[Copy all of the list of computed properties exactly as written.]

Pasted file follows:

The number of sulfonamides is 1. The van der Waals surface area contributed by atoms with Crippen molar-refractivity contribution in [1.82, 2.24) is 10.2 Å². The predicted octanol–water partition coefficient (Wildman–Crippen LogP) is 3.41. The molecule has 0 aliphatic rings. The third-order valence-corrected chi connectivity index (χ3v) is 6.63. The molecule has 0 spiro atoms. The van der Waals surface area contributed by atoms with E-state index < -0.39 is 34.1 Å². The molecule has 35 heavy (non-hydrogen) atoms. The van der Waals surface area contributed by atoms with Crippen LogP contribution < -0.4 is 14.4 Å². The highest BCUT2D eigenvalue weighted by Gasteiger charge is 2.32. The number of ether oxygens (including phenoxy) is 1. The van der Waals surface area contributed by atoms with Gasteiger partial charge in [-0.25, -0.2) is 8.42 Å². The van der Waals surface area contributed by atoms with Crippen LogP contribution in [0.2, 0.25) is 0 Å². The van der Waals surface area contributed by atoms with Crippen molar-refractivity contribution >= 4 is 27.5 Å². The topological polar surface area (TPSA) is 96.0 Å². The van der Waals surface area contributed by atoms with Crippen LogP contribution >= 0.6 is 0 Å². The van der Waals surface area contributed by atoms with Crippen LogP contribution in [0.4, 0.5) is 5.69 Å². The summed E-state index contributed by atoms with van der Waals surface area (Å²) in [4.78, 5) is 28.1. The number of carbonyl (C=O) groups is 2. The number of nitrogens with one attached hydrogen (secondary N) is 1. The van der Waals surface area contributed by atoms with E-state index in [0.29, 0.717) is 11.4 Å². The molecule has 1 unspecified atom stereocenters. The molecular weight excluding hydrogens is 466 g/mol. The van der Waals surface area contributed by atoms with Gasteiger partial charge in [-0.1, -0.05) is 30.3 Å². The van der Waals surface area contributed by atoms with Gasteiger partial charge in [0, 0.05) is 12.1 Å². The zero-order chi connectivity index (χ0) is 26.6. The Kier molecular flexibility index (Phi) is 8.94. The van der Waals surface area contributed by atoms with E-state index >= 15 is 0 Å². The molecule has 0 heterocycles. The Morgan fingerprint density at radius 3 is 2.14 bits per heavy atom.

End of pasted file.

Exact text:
The number of sulfonamides is 1. The van der Waals surface area contributed by atoms with Crippen molar-refractivity contribution in [1.82, 2.24) is 10.2 Å². The predicted octanol–water partition coefficient (Wildman–Crippen LogP) is 3.41. The molecule has 0 aliphatic rings. The third-order valence-corrected chi connectivity index (χ3v) is 6.63. The molecule has 0 spiro atoms. The van der Waals surface area contributed by atoms with E-state index < -0.39 is 34.1 Å². The molecule has 35 heavy (non-hydrogen) atoms. The van der Waals surface area contributed by atoms with Crippen LogP contribution < -0.4 is 14.4 Å². The highest BCUT2D eigenvalue weighted by Gasteiger charge is 2.32. The number of ether oxygens (including phenoxy) is 1. The van der Waals surface area contributed by atoms with Gasteiger partial charge in [-0.25, -0.2) is 8.42 Å². The van der Waals surface area contributed by atoms with Crippen LogP contribution in [0.2, 0.25) is 0 Å². The van der Waals surface area contributed by atoms with Crippen molar-refractivity contribution >= 4 is 27.5 Å². The topological polar surface area (TPSA) is 96.0 Å². The van der Waals surface area contributed by atoms with Crippen LogP contribution >= 0.6 is 0 Å². The van der Waals surface area contributed by atoms with Crippen LogP contribution in [0.4, 0.5) is 5.69 Å². The summed E-state index contributed by atoms with van der Waals surface area (Å²) in [4.78, 5) is 28.1. The number of carbonyl (C=O) groups is 2. The number of nitrogens with one attached hydrogen (secondary N) is 1. The van der Waals surface area contributed by atoms with E-state index in [0.29, 0.717) is 11.4 Å². The molecule has 1 unspecified atom stereocenters. The molecular weight excluding hydrogens is 466 g/mol. The van der Waals surface area contributed by atoms with Gasteiger partial charge in [-0.1, -0.05) is 30.3 Å². The van der Waals surface area contributed by atoms with Gasteiger partial charge in [0, 0.05) is 12.1 Å². The zero-order chi connectivity index (χ0) is 26.6. The Kier molecular flexibility index (Phi) is 8.94. The van der Waals surface area contributed by atoms with E-state index >= 15 is 0 Å². The molecule has 0 heterocycles. The Morgan fingerprint density at radius 3 is 2.14 bits per heavy atom.